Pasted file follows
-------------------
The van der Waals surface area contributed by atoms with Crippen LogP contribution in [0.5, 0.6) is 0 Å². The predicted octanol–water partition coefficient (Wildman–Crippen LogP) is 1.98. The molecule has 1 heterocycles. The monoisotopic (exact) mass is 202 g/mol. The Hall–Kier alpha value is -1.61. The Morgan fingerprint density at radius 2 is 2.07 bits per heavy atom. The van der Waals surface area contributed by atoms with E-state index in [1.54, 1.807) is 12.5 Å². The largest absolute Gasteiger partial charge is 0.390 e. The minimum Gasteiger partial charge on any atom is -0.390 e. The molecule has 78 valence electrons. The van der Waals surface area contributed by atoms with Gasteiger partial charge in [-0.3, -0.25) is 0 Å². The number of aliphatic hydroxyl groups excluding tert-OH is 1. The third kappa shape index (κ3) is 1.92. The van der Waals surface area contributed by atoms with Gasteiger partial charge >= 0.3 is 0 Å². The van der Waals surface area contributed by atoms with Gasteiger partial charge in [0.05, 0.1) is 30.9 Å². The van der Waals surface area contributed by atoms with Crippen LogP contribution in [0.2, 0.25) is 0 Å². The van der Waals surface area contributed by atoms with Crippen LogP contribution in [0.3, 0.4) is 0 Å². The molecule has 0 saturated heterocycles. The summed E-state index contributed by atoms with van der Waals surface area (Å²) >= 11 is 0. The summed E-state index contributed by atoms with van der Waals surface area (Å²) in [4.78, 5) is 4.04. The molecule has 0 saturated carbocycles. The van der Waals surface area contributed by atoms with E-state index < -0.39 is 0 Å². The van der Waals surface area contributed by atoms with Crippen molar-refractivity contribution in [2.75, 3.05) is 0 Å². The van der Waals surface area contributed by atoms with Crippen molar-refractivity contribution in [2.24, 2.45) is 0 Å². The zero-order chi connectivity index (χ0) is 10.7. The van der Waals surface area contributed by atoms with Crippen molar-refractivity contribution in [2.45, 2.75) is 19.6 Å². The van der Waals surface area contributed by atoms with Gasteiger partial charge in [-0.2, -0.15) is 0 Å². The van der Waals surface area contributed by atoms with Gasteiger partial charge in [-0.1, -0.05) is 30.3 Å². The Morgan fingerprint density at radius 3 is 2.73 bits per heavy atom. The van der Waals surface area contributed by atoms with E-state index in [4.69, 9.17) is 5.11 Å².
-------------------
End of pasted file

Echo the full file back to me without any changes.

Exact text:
The van der Waals surface area contributed by atoms with Crippen LogP contribution in [0.5, 0.6) is 0 Å². The predicted octanol–water partition coefficient (Wildman–Crippen LogP) is 1.98. The molecule has 1 heterocycles. The monoisotopic (exact) mass is 202 g/mol. The Hall–Kier alpha value is -1.61. The Morgan fingerprint density at radius 2 is 2.07 bits per heavy atom. The van der Waals surface area contributed by atoms with E-state index in [1.54, 1.807) is 12.5 Å². The largest absolute Gasteiger partial charge is 0.390 e. The minimum Gasteiger partial charge on any atom is -0.390 e. The molecule has 78 valence electrons. The van der Waals surface area contributed by atoms with Gasteiger partial charge in [-0.3, -0.25) is 0 Å². The number of aliphatic hydroxyl groups excluding tert-OH is 1. The third kappa shape index (κ3) is 1.92. The van der Waals surface area contributed by atoms with Gasteiger partial charge >= 0.3 is 0 Å². The van der Waals surface area contributed by atoms with Gasteiger partial charge in [0.05, 0.1) is 30.9 Å². The van der Waals surface area contributed by atoms with Crippen LogP contribution in [0.2, 0.25) is 0 Å². The van der Waals surface area contributed by atoms with Crippen LogP contribution in [0.3, 0.4) is 0 Å². The molecule has 0 saturated heterocycles. The summed E-state index contributed by atoms with van der Waals surface area (Å²) >= 11 is 0. The summed E-state index contributed by atoms with van der Waals surface area (Å²) in [4.78, 5) is 4.04. The molecule has 0 saturated carbocycles. The van der Waals surface area contributed by atoms with E-state index < -0.39 is 0 Å². The van der Waals surface area contributed by atoms with Crippen molar-refractivity contribution in [2.75, 3.05) is 0 Å². The van der Waals surface area contributed by atoms with Crippen molar-refractivity contribution in [2.24, 2.45) is 0 Å². The zero-order chi connectivity index (χ0) is 10.7. The van der Waals surface area contributed by atoms with Crippen molar-refractivity contribution in [2.45, 2.75) is 19.6 Å². The van der Waals surface area contributed by atoms with Gasteiger partial charge in [-0.2, -0.15) is 0 Å². The van der Waals surface area contributed by atoms with Gasteiger partial charge in [-0.1, -0.05) is 30.3 Å². The Morgan fingerprint density at radius 3 is 2.73 bits per heavy atom. The van der Waals surface area contributed by atoms with E-state index in [4.69, 9.17) is 5.11 Å².